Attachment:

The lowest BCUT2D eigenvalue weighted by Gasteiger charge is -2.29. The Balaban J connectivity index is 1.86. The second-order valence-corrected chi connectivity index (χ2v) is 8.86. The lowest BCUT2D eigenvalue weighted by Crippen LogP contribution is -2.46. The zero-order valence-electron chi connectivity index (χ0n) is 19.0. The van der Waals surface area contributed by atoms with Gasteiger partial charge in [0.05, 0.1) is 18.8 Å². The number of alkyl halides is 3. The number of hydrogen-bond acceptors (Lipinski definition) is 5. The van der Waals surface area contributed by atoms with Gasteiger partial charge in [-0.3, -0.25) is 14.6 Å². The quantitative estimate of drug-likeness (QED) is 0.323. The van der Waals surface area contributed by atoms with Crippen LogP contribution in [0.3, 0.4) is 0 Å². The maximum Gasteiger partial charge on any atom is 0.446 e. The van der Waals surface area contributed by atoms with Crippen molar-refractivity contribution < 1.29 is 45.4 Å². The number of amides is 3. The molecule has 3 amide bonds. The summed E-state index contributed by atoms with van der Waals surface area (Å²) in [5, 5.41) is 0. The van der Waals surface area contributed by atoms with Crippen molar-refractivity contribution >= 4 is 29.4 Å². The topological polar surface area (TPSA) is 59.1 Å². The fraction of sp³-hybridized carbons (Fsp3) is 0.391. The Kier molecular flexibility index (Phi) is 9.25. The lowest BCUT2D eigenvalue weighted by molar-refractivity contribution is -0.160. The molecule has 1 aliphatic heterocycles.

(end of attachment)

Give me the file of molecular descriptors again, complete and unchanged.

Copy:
The lowest BCUT2D eigenvalue weighted by Gasteiger charge is -2.29. The Balaban J connectivity index is 1.86. The second-order valence-corrected chi connectivity index (χ2v) is 8.86. The lowest BCUT2D eigenvalue weighted by Crippen LogP contribution is -2.46. The zero-order valence-electron chi connectivity index (χ0n) is 19.0. The van der Waals surface area contributed by atoms with Gasteiger partial charge in [0.05, 0.1) is 18.8 Å². The number of alkyl halides is 3. The number of hydrogen-bond acceptors (Lipinski definition) is 5. The van der Waals surface area contributed by atoms with Gasteiger partial charge in [-0.3, -0.25) is 14.6 Å². The quantitative estimate of drug-likeness (QED) is 0.323. The van der Waals surface area contributed by atoms with Crippen LogP contribution in [0.3, 0.4) is 0 Å². The maximum Gasteiger partial charge on any atom is 0.446 e. The van der Waals surface area contributed by atoms with Crippen molar-refractivity contribution < 1.29 is 45.4 Å². The number of amides is 3. The molecule has 3 amide bonds. The summed E-state index contributed by atoms with van der Waals surface area (Å²) in [5, 5.41) is 0. The van der Waals surface area contributed by atoms with Crippen molar-refractivity contribution >= 4 is 29.4 Å². The topological polar surface area (TPSA) is 59.1 Å². The fraction of sp³-hybridized carbons (Fsp3) is 0.391. The Kier molecular flexibility index (Phi) is 9.25. The lowest BCUT2D eigenvalue weighted by molar-refractivity contribution is -0.160. The molecule has 1 aliphatic heterocycles.